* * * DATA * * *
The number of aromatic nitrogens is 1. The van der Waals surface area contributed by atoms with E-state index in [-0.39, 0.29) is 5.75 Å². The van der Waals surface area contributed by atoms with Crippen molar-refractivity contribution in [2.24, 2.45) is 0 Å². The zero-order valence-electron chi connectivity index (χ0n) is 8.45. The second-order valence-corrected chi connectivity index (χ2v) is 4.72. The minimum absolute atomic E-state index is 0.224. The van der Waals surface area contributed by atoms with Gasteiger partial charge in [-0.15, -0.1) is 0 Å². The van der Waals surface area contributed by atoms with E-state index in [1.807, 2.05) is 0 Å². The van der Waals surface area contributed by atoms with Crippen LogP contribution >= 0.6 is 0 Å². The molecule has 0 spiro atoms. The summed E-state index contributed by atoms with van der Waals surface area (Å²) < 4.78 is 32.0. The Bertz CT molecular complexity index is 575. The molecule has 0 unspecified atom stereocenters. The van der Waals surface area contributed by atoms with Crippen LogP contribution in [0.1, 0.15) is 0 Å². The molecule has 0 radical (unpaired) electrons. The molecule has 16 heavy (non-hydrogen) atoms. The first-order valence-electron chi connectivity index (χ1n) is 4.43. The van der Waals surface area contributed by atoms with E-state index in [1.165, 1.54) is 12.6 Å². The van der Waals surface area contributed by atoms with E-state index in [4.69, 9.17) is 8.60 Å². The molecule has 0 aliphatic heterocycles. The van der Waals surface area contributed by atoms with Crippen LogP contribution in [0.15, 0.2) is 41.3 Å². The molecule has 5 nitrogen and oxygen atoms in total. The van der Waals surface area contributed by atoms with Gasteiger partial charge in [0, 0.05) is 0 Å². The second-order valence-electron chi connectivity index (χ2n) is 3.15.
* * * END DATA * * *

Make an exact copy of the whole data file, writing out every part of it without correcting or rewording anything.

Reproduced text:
The number of aromatic nitrogens is 1. The van der Waals surface area contributed by atoms with E-state index in [-0.39, 0.29) is 5.75 Å². The van der Waals surface area contributed by atoms with Crippen molar-refractivity contribution in [2.24, 2.45) is 0 Å². The zero-order valence-electron chi connectivity index (χ0n) is 8.45. The second-order valence-corrected chi connectivity index (χ2v) is 4.72. The minimum absolute atomic E-state index is 0.224. The van der Waals surface area contributed by atoms with Gasteiger partial charge in [-0.15, -0.1) is 0 Å². The van der Waals surface area contributed by atoms with E-state index in [1.807, 2.05) is 0 Å². The van der Waals surface area contributed by atoms with Crippen LogP contribution >= 0.6 is 0 Å². The molecule has 0 spiro atoms. The summed E-state index contributed by atoms with van der Waals surface area (Å²) < 4.78 is 32.0. The Bertz CT molecular complexity index is 575. The molecule has 0 unspecified atom stereocenters. The van der Waals surface area contributed by atoms with Crippen LogP contribution in [0.1, 0.15) is 0 Å². The molecule has 0 radical (unpaired) electrons. The molecule has 16 heavy (non-hydrogen) atoms. The first-order valence-electron chi connectivity index (χ1n) is 4.43. The van der Waals surface area contributed by atoms with E-state index in [1.165, 1.54) is 12.6 Å². The van der Waals surface area contributed by atoms with E-state index in [4.69, 9.17) is 8.60 Å². The molecule has 0 aliphatic heterocycles. The van der Waals surface area contributed by atoms with Crippen LogP contribution in [0.15, 0.2) is 41.3 Å². The molecule has 5 nitrogen and oxygen atoms in total. The van der Waals surface area contributed by atoms with Gasteiger partial charge in [0, 0.05) is 0 Å². The second-order valence-electron chi connectivity index (χ2n) is 3.15.